It is now six months since the election, yet the last time we heard sound, logical and structured political opposition from the party was its response to Government’s Budget in March.
Mr President, a speech filled with cliches, catch phrases and rhetoric will not work. The people already get enough of that from the country’s leader. You continually say: “Come under the tent”, “The sun will shine on us all”, “There is no fresh guard or old guard but one guard” etc . . . Question: Why is that “one guard” not guarding the people at this perilous time?
The people want a voice that agitates.
The people want action.
The people want the Party of the great Errol Walton Barrow to regroup, rebuild, rise up and become the formidable adversary it once was.
The people are looking to the DLP to keep Government’s feet to the fire so that they can get the best governance possible and leadership that is not preoccupied on building a personal profile. Why the silence? Why the timid approach? Why no show of force? Why is the President and by extension the party silent? The party that has produced four of the island’s eight prime ministers has seemingly abandoned the people. How can this be?
I have been around long enough to know that there is no place for a continued one-party regime in Bim. I have voted for and against both parties. But I know the country needs both parties firing on all cylinders.
I have news for you Mr President, it is possible to walk and chew gum at the same time. Whatever is going on in the DLP must hold the same weight as the issues plaguing and hurting the people.
The people are the ones to whom you will come a-calling. The people are the ones who will get you from George Street to Parliament.
What is sad is that your party is not devoid of fresh, youthful minds who can speak on these issues. It needs not be a one-man show.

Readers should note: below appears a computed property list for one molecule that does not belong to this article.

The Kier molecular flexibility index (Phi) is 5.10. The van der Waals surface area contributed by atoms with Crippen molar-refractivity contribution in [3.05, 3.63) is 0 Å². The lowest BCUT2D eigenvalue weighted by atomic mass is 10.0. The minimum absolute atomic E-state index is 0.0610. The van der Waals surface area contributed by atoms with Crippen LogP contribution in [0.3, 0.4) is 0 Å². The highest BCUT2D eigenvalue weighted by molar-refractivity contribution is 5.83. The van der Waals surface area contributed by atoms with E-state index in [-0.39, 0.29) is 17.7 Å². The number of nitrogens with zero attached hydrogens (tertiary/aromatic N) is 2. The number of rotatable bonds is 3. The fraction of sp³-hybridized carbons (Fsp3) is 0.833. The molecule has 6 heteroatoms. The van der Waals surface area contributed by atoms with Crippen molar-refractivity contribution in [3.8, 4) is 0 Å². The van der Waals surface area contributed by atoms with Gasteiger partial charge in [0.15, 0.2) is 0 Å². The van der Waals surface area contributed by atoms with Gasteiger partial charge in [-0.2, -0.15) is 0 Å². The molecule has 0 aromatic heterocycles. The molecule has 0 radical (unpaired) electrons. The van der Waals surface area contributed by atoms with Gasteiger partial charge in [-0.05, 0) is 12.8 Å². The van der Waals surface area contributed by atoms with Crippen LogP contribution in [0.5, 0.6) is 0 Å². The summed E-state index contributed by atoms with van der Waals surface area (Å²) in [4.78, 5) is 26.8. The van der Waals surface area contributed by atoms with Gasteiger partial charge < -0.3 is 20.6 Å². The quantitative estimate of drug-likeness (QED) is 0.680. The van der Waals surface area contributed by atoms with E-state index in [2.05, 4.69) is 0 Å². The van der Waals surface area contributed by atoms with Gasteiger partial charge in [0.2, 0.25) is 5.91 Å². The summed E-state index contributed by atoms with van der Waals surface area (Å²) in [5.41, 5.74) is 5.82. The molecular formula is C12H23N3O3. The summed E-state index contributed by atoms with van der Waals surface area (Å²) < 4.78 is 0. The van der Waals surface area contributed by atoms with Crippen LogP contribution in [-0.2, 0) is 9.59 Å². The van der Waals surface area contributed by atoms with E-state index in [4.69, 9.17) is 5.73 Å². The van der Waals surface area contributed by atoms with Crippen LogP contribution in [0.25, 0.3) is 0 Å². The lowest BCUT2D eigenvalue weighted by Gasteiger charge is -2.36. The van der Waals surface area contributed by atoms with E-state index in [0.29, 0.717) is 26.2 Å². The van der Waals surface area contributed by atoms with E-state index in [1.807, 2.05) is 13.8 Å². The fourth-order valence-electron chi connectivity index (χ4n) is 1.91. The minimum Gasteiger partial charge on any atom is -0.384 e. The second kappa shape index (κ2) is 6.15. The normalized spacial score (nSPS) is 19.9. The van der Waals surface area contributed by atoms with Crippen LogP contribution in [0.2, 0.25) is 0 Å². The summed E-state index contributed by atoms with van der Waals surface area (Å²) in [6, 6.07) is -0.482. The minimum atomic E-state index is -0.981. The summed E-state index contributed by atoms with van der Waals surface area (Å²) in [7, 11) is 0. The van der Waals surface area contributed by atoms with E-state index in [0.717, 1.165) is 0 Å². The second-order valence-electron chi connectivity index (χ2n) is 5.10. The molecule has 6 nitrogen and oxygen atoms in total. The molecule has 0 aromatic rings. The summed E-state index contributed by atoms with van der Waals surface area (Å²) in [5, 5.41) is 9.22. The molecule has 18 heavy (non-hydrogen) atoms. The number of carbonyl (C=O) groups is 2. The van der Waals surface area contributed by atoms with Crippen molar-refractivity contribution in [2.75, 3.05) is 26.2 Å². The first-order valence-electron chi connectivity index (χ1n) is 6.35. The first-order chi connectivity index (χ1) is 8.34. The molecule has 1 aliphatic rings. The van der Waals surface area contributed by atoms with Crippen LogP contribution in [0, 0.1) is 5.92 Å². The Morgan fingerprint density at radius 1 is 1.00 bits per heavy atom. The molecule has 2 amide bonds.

Funny enough you have a good mixture since there are also some experienced former parliamentarians who can bring the political fight to the Government as well. What is the hold-up?
You are surrounded by some bright, fresh minds in Dawn-Marie Armstrong, Kemar Stuart, Ryan Walters, Courie Cox, Oldwin Skeete, Rasheed Belgrave and others.
The seasoned politicians still have much to offer: former president Verla DePeiza, former ministers Richard Sealy, Michael Lashley, Steve Blackett and your defeated presidential rival Dr David Estwick are but starting points.
There is no plausible reason why the party should be silent even if you are busy readying yourself – personally – for this new task ahead.
The party, or any institution for that matter, is and will always be bigger than any ONE individual.
This won’t be a catwalk, you will have to make some tough and unpopular decisions.
But, Mr President, the members have placed their trust and faith in you; it is now time to get on with the job of leading.
Mr President, trust your team. Get them noticed. Get people listening, lest the DLP finds itself complicit in a humiliating three-peat general election Bees-wash defeat.
This column was submitted as a Letter to the Editor.